Lloyds’ venture into the private rented market offers multiple new opportunities for incumbents
With low funding costs and numerous income opportunities, the advantages offered from residential lettings are a tempting new market for banks to enter. However, several pitfalls remain.
In the post-COVID-19 age, banks are badly in need of new sources of revenue. Record-low interest rates, huge loan impairments, and a desire by consumers to pay down consumer credit has got many incumbents thinking about where to find new income streams. And with a new CEO, UK incumbent Lloyds Bank has decided to use its current saving glut to generate revenue by becoming a private landlord.
Historically, with such a small private rented sector and tax advantages for owning, this strategy was not a viable option in the UK.
Private landlords have almost always been amateur property investors, and even in 2019, roughly 50% of landlords owned just one property.
However, with a growing private rented market, professional investors are beginning to take interest. For Lloyds, the sector offers good potential to create synergies with its current UK banking business.
For a start, private rented tenants are often just the sort of customer that banks are looking to attract: young with plenty of cross-selling potential – including mortgages – and living in an urban area with good future job prospects.
By forming a landlord-tenants relationship with them, Lloyds will be able to form regular contact with future potential customers, making it more likely for the bank to cross-sell a mortgage to them when the time is right. The tenancy period would also act as a soft credit score, with Lloyds being able to see how reliable that customer is paying for housing on a regular basis before entering into a mortgage.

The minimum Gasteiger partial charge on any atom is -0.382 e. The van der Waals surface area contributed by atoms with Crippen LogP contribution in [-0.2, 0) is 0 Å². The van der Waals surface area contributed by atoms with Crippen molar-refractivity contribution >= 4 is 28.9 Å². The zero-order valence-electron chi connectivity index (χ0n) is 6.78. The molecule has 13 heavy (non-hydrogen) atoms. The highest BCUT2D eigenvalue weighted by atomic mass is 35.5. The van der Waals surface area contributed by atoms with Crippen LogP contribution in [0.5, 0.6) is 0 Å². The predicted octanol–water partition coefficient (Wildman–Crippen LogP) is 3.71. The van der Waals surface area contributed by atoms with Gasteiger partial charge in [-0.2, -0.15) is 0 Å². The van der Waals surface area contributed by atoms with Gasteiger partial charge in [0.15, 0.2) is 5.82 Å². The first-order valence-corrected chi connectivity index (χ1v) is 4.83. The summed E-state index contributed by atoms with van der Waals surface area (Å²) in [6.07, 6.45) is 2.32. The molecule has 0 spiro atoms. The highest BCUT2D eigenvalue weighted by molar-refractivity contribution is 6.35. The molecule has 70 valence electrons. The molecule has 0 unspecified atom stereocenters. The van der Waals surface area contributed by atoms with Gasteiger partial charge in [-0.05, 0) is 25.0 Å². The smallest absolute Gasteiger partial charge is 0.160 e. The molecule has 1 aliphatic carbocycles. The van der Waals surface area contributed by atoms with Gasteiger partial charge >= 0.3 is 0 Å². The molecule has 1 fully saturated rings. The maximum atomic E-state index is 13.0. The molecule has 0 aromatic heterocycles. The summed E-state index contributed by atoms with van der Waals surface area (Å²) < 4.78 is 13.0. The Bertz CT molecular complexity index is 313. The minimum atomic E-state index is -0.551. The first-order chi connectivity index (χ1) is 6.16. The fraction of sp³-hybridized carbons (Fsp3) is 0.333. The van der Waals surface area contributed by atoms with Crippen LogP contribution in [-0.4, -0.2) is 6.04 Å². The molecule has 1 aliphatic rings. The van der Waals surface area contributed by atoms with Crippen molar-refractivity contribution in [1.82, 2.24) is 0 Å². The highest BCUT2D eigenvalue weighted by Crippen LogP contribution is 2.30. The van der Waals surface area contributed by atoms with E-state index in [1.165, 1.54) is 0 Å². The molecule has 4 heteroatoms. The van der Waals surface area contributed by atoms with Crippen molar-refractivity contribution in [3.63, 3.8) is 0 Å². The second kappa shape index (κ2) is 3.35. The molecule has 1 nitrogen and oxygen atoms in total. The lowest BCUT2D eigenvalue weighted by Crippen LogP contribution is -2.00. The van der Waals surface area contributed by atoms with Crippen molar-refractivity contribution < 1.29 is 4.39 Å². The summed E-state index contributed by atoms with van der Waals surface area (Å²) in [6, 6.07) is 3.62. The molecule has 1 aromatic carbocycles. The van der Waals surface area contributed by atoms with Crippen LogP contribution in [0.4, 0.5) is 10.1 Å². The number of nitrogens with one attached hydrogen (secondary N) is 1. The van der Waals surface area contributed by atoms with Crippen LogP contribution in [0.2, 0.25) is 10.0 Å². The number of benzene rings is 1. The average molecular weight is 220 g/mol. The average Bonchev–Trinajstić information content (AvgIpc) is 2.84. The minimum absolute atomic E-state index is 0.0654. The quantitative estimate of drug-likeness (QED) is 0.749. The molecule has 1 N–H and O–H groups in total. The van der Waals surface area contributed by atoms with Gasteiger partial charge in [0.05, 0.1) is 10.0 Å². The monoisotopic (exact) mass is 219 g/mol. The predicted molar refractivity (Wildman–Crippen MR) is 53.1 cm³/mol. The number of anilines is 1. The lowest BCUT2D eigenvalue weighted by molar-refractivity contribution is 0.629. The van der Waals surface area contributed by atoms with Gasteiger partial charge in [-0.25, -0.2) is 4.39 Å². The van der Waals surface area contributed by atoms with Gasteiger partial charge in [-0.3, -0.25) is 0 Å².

For the customer, Lloyds is bound to offer them a more attractive deal, such as lower rental payments by saving regularly, taking out and paying back loans, or spending responsibly to avoid loss of rent. And once a customer, the bank could then easily show creditworthy customers how they could reduce their housing payments by switching from renting to a mortgage instead, using a like-for-like comparison.
Lloyds may even take advantage of new reforms to shared equity mortgages, with the bank offering customers a chance to buy equity in their rented house, reducing the customer’s rental payments and helping the bank to sell a mortgage product incrementally. This would be particularly lucrative for the bank, as it would allow considerably more people to begin owning their own home and it would offer numerous chances to charge fees for associated services.
Furthermore, becoming a landlord might also help to lower risk while increasing returns. Since the late 1960s, a lack of available development plots has caused UK house prices to grow significantly faster than either wages or inflation. And while reform to the planning system is in the pipeline, the plans are unlikely to change the current dynamic of the housing market.
In the long term, therefore, Lloyds would be able to benefit directly from a rising housing market, with lower interest rates and subsequent interest income offset by higher house prices. A new landlord business model would also allow banks to deal more effectively with repossessed properties, putting them on the market for rent rather than immediately disposing of them in a fire sale.
However, this strategy is by no means a risk-free option for the bank to take. For Lloyds, this idea, if handled badly, could be a PR nightmare. The thought of a bank turned private landlord vetting and refusing tenants, arguing over service charges or deposits, and making families homeless from unpaid rent is enough to terrify many bankers and give zeal to anti-bank politicians.
Critics may even cast suspicions of 'unfair competition' on individual landlords or the supposed monopoly power of banks. The strategy also ties up a lot of the bank’s capital in illiquid assets, a dangerous problem during episodes where both the property and financial markets freeze up, such as the last global financial crisis in 2008.
For banks considering the private renting sector, today’s market represents ample opportunity to generate new revenue streams, attract and retain customers to cross-sell, and lower idiosyncratic risk. However, for every few opportunities lies a pitfall that could cause major problems for banks long into the future and could even cause the next crisis if not careful.